LPP  assumes that the feature vectors reside on a nonlinear submanifold hidden in the original feature space. LPP tries to find an embedding that preserves local information by modeling the manifold structure of the feature space using a nearest-neighbor graph. First, an adjacency graph G is defined. An edge is put between two nodes k and j if they belong to the same class C.
where D is a diagonal matrix whose entries are column sums of S and L = D − S is the so-called Laplacian matrix. The k th column of matrix X is x k .
Details about the algorithm and the underlying theory can be found in .
Sparse representation classification
where ⊙ denotes the elementwise multiplication known as Hadamard product. The vector is called the characteristic function of class i. It is a filter vector which is 1 for all training samples of class i and 0 elsewhere. A detailed description of SRC can be found in .
Support vector machines
In the proposed system, we use a support vector machine (SVM)  for the classification of local features. SVM is a discriminative classifier, attempting to generate an optimal decision plane between feature vectors of the training classes. Often, the classification with linear separation planes is not possible in the original feature space for real-world applications. Using a so-called kernel trick, the feature vectors are transformed into a higher dimensional space in which they can be linearly separated. We use a radial basis function (RBF) as kernel in this paper.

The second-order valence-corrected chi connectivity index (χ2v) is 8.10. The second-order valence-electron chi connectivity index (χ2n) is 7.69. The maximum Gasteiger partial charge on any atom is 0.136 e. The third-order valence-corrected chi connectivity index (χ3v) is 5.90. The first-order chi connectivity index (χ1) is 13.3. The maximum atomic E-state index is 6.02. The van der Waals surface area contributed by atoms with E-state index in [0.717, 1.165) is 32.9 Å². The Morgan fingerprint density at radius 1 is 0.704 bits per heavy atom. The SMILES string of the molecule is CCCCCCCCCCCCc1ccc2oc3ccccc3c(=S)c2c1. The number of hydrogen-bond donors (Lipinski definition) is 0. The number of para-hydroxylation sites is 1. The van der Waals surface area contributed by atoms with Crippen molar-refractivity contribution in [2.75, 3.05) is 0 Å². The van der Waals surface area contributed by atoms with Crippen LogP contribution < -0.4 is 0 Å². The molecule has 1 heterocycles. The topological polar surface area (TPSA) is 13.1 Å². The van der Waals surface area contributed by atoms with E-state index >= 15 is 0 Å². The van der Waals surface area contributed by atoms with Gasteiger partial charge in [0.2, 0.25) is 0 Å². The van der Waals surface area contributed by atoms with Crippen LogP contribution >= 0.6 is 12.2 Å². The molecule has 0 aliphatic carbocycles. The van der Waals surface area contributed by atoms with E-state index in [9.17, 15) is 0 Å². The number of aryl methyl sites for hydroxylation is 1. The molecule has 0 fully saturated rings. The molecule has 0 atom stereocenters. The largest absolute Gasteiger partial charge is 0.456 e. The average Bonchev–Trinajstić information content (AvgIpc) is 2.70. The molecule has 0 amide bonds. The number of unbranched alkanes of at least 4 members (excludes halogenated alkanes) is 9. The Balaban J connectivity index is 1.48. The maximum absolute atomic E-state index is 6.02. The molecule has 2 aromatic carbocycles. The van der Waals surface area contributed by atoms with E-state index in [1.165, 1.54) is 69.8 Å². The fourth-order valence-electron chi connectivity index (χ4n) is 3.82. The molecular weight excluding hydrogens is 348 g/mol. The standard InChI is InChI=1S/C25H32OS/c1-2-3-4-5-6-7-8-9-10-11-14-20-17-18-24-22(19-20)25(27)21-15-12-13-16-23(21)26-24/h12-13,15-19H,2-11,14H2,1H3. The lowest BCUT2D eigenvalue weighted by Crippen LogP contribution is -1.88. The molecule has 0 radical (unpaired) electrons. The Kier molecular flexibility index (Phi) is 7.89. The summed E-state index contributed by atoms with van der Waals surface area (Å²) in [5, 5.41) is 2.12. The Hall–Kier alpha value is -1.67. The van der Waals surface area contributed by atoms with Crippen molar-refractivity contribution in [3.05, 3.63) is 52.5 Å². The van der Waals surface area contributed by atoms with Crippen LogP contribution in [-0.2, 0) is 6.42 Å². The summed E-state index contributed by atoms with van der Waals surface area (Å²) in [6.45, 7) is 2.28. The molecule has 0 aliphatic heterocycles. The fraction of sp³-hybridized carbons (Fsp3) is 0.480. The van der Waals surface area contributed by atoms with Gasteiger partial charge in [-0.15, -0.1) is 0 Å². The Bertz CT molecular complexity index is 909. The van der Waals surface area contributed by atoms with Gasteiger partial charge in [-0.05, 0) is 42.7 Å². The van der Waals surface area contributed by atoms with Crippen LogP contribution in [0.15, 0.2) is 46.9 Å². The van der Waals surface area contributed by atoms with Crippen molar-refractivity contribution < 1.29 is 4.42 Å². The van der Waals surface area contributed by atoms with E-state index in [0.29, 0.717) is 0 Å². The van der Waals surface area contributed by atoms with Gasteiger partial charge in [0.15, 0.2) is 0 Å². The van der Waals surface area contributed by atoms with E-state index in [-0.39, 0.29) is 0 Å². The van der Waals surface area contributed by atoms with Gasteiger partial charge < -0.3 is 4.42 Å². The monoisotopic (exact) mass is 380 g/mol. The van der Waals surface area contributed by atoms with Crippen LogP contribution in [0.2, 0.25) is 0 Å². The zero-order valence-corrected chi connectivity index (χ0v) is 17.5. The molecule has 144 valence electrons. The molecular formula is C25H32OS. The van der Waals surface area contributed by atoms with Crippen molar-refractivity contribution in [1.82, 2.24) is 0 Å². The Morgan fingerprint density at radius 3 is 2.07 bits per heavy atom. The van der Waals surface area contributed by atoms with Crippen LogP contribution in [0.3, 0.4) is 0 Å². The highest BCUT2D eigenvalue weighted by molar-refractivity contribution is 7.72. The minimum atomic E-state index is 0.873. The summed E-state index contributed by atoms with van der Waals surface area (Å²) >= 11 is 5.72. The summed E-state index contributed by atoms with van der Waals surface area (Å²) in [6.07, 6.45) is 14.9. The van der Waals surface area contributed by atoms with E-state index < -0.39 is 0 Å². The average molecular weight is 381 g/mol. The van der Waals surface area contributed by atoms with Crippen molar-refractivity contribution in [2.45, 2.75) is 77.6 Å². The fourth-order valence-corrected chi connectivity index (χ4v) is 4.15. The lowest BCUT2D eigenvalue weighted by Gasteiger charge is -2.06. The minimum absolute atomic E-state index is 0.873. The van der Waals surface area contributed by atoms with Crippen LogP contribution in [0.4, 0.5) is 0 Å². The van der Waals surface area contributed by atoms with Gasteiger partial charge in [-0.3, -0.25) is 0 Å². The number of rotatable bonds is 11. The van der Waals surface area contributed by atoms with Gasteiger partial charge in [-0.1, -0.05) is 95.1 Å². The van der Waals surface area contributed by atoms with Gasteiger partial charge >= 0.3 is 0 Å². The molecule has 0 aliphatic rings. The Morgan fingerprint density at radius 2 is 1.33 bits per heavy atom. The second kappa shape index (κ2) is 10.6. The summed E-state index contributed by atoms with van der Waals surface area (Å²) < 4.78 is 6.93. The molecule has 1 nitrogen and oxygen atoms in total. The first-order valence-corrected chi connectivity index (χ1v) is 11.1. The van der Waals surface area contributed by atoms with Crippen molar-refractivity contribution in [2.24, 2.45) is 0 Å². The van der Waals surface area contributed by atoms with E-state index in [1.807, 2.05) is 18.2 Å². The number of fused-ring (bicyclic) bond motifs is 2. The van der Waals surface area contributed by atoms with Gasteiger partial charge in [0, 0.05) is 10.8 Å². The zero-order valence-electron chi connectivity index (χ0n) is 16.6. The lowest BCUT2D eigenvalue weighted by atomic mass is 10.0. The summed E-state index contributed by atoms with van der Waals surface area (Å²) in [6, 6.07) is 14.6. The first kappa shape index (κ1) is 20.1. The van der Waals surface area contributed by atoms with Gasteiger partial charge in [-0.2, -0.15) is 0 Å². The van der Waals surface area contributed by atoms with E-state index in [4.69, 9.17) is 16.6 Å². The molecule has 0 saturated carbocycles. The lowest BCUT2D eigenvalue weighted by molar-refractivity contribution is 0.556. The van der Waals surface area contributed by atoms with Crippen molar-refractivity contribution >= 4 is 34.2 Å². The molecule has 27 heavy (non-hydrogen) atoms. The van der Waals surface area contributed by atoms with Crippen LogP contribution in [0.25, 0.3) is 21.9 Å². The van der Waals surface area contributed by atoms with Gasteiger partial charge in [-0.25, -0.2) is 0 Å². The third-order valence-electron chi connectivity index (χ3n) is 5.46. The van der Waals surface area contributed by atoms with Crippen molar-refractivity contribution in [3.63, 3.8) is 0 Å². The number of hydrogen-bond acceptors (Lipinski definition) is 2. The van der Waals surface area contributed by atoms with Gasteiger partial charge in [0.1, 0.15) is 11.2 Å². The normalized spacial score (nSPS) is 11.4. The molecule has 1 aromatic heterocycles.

3.3.4 Decision fusion
The decision fusion paradigm we use in this paper was influenced by ideas of . A parallel ensemble classifier which fuses the rank outputs of different classifiers is used to combine the results of local and global features. In contrast to the parallel fusion scheme proposed in , where only a single weighting function for rank and constant c is used as nonlinear rank sum method, we weight the results of both classifiers using different weighting functions for every classifier. Additionally, the confidences of each classifier can be taken into account when generating the weighting function , where represents the confidence of SRC or SVM for rank . For SRC we use the vector of residuals from Equation 11 as confidence measure, while for SVM the probability estimates of LibSVM  can be utilized. The probability estimates can simply be converted into match scores by negating the probabilities. Details on the estimation of probabilities for SVM can be found in . The final score vector , where C is the number of classes, is then simply the sum of both weighting functions: s f = w SRC + w SVM. Finally, s f is ordered ascendingly to obtain the final result.